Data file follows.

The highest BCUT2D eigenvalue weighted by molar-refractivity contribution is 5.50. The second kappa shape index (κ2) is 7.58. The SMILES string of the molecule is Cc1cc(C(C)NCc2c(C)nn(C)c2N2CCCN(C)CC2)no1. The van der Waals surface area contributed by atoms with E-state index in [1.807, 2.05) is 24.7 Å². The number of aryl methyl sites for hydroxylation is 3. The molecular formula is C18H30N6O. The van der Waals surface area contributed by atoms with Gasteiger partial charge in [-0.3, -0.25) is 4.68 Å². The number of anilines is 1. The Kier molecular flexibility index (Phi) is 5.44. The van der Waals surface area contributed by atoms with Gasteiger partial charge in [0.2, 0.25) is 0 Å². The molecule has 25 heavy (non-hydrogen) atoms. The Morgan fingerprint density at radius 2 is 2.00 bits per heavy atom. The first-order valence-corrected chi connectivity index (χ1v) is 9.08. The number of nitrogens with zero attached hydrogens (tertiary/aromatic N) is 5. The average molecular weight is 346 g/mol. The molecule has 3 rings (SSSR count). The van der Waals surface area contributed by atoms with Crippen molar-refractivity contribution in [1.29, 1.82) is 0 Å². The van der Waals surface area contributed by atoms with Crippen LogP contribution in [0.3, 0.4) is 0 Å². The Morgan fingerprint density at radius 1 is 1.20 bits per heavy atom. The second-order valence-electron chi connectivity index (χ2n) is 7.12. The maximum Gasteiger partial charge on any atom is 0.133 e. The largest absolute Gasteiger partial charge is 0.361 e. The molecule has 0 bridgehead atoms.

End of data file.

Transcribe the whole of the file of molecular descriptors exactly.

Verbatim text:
The highest BCUT2D eigenvalue weighted by molar-refractivity contribution is 5.50. The second kappa shape index (κ2) is 7.58. The SMILES string of the molecule is Cc1cc(C(C)NCc2c(C)nn(C)c2N2CCCN(C)CC2)no1. The van der Waals surface area contributed by atoms with E-state index in [1.807, 2.05) is 24.7 Å². The number of aryl methyl sites for hydroxylation is 3. The molecular formula is C18H30N6O. The van der Waals surface area contributed by atoms with Gasteiger partial charge in [-0.3, -0.25) is 4.68 Å². The number of anilines is 1. The Kier molecular flexibility index (Phi) is 5.44. The van der Waals surface area contributed by atoms with Gasteiger partial charge in [0.2, 0.25) is 0 Å². The molecule has 25 heavy (non-hydrogen) atoms. The Morgan fingerprint density at radius 2 is 2.00 bits per heavy atom. The first-order valence-corrected chi connectivity index (χ1v) is 9.08. The number of nitrogens with zero attached hydrogens (tertiary/aromatic N) is 5. The average molecular weight is 346 g/mol. The molecule has 3 rings (SSSR count). The van der Waals surface area contributed by atoms with Crippen molar-refractivity contribution in [1.29, 1.82) is 0 Å². The van der Waals surface area contributed by atoms with Crippen LogP contribution in [0.3, 0.4) is 0 Å². The Morgan fingerprint density at radius 1 is 1.20 bits per heavy atom. The second-order valence-electron chi connectivity index (χ2n) is 7.12. The maximum Gasteiger partial charge on any atom is 0.133 e. The largest absolute Gasteiger partial charge is 0.361 e. The molecule has 0 bridgehead atoms.